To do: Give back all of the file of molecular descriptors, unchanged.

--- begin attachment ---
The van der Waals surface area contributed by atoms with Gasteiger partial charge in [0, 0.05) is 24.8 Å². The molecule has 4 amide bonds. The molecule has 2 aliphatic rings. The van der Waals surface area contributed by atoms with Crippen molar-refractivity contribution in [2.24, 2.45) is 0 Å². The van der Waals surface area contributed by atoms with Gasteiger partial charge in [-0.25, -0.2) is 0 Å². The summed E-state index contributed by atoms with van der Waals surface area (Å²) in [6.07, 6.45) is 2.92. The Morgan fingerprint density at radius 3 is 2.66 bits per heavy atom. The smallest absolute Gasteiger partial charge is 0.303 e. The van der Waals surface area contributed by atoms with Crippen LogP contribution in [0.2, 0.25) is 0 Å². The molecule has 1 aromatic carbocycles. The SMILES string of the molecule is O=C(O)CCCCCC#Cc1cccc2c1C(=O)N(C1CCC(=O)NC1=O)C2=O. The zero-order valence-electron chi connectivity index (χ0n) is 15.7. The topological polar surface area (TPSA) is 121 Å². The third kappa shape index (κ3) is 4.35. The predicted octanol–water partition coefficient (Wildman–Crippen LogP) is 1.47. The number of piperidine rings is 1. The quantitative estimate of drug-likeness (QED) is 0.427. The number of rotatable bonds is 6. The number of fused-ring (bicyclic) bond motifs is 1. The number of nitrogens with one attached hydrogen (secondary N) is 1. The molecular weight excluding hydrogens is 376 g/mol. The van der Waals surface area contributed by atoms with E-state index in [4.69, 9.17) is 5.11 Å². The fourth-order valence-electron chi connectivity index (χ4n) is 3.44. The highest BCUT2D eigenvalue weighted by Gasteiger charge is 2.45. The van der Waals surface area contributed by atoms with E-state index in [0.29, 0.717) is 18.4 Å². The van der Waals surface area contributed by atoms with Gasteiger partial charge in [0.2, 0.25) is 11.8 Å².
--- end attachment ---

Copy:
The van der Waals surface area contributed by atoms with Gasteiger partial charge in [0, 0.05) is 24.8 Å². The molecule has 4 amide bonds. The molecule has 2 aliphatic rings. The van der Waals surface area contributed by atoms with Crippen molar-refractivity contribution in [2.24, 2.45) is 0 Å². The van der Waals surface area contributed by atoms with Gasteiger partial charge in [-0.25, -0.2) is 0 Å². The summed E-state index contributed by atoms with van der Waals surface area (Å²) in [6.07, 6.45) is 2.92. The Morgan fingerprint density at radius 3 is 2.66 bits per heavy atom. The smallest absolute Gasteiger partial charge is 0.303 e. The van der Waals surface area contributed by atoms with Crippen LogP contribution in [0.2, 0.25) is 0 Å². The molecule has 1 aromatic carbocycles. The SMILES string of the molecule is O=C(O)CCCCCC#Cc1cccc2c1C(=O)N(C1CCC(=O)NC1=O)C2=O. The zero-order valence-electron chi connectivity index (χ0n) is 15.7. The topological polar surface area (TPSA) is 121 Å². The third kappa shape index (κ3) is 4.35. The predicted octanol–water partition coefficient (Wildman–Crippen LogP) is 1.47. The number of piperidine rings is 1. The quantitative estimate of drug-likeness (QED) is 0.427. The number of rotatable bonds is 6. The number of fused-ring (bicyclic) bond motifs is 1. The number of nitrogens with one attached hydrogen (secondary N) is 1. The molecular weight excluding hydrogens is 376 g/mol. The van der Waals surface area contributed by atoms with E-state index in [4.69, 9.17) is 5.11 Å². The fourth-order valence-electron chi connectivity index (χ4n) is 3.44. The highest BCUT2D eigenvalue weighted by Gasteiger charge is 2.45. The van der Waals surface area contributed by atoms with E-state index in [0.29, 0.717) is 18.4 Å². The van der Waals surface area contributed by atoms with Gasteiger partial charge in [0.2, 0.25) is 11.8 Å².